GW falls short against No. 14 Butler

GW falls short against No. 14 Butler
February 9, 2013, 5:15 pm
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The pregame script had all the requisite plot points needed for George Washington's signature win under coach Mike Lonergan. The final tense moments did as well.

Just one problem: Butler's ranking and national status did not come by accident.

Yet by tracking down the No. 14 ranked Bulldogs with a stirring second half comeback, the Colonials showed their recent surge up the Atlantic 10 standings was well earned. However, rather than ending the day in a potential first place tie, George Washington lost to the Atlantic 10 leading Bulldogs 59-56 on Saturday afternoon.

Butler entered as the highest ranked team visiting Foggy Bottom since 2000. The full-throated crowd represented the first sellout in seven seasons and had Smith Center pumping like a noisy rock concert. The surging Colonials (11-11, 5-4) and their four freshmen starters entered the pivotal Atlantic 10 matchup having won four of five games.

They also began the game with nervous energy and a voluminous amount of missed shots, leading to a 17-point deficit midway through the second half. George Washington incrementally clawed its way back to within single point inside the final minute and down three with 23 seconds remaining. Two offensive possessions followed, potential game-tying 3-point shots were attempted - and missed.

"Down three, we got to get a three, just don't make them, that's frustrating," Colonials coach Mike Lonergan said. "I was really happy with our effort. It hurts when you're so close, but it beats losing by 30."

That's the way the game appeared headed. After enduring a lengthy first-half scoring drought and more shooting woes after halftime, the Colonials trailed 48-31 with 12 minutes remaining.

Credit relentless pressure defense and pursuit of rebounds for the comeback after the Bulldogs (20-4, 7-2) controlled the boards in the first half. George Washington held Butler without a field goal for the final seven minutes and thirty-four seconds.

"George Washington I thought was playing as well as anybody around," Butler coach Brad Stevens said. "Their aggressiveness and assertiveness will get them a lot of wins."

Not having a single player make at least half his shots will not. The Colonials shot 27.9 percent from the field against the Bulldog's textbook defense. George Washington offset missing 11 of 12 from beyond the arc by outrebounding Butler in the second half and forcing 19 turnovers.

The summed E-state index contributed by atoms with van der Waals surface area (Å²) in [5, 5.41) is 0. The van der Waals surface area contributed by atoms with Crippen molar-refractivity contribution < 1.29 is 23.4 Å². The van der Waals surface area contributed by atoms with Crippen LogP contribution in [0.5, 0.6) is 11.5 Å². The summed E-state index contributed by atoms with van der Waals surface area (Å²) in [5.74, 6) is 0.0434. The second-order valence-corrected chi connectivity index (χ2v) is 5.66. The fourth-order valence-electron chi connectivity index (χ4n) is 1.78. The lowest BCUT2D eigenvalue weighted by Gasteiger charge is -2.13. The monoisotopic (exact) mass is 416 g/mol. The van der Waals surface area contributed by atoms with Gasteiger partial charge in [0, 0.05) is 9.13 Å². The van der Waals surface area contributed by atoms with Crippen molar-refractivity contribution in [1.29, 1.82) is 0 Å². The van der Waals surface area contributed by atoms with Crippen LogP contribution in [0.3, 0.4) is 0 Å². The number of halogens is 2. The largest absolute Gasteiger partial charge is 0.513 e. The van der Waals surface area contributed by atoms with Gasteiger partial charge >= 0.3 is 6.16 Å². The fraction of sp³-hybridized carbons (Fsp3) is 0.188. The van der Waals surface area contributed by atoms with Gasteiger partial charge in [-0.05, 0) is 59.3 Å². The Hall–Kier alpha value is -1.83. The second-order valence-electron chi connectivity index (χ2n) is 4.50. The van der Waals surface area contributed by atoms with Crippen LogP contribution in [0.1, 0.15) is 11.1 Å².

"I looked at the stat sheet," Lonergan said postgame, "and I was just amazed we shoot 27 percent to be even in the game. Credit their defense, especially in the first half. But the 1-12 from 3's, that's been out Achilles Heel almost all year."

Isaiah Armwood had 14 points and 11 rebounds for the Colonials.

"The way we played in the second half is the way we have to play all the time," Armwood said.

Joe McDonald, one of four freshman starting for George Washington, scored 10 points. His two free throws with 44 seconds had the Colonials down 57-56 and the jammed Smith Center jamming.

The Landon product also missed a late 3-pointer, as did Nemanja Mikic with seven seconds remaining. After the second tie-up inside the final 10 seconds gave George Washington another chance, McDonald lost possession and final attempt never was.

Asked if the furious comeback against a highly ranked still counted as a highlight for a rising team, McDonald said, "in a way, but we still want to get the W so it was still a blow to us."

The Bulldogs defense reached such smothering heights in the first half that seemingly any George Washington score appeared fortuitous. The Colonials led 10-8 following a Bryan Bynes' basket with 14:48 left in the first half. They would not make another field goal into Patricio Garino's tip-in with 6:47 remaining.

"I'm not saying we were shook," Lonergan said," but there was definitely some nerves with our young guys."

The Colonials also definitely learned from their physical and mental miscues. They scrapped with the Bulldogs, holding their own defensively, even if few in the country compare favorably to Butler's ball-stoppers.

Nobody is comparing George Washington's program with one that reached the National Championship game in 2010 and 2011. The fact that George Washington put a scare into Butler on top of its other recent wins is indeed progress.

"We're still not consistent," Lonergan said. "That's what makes Butler so good...but we're coming a long ways."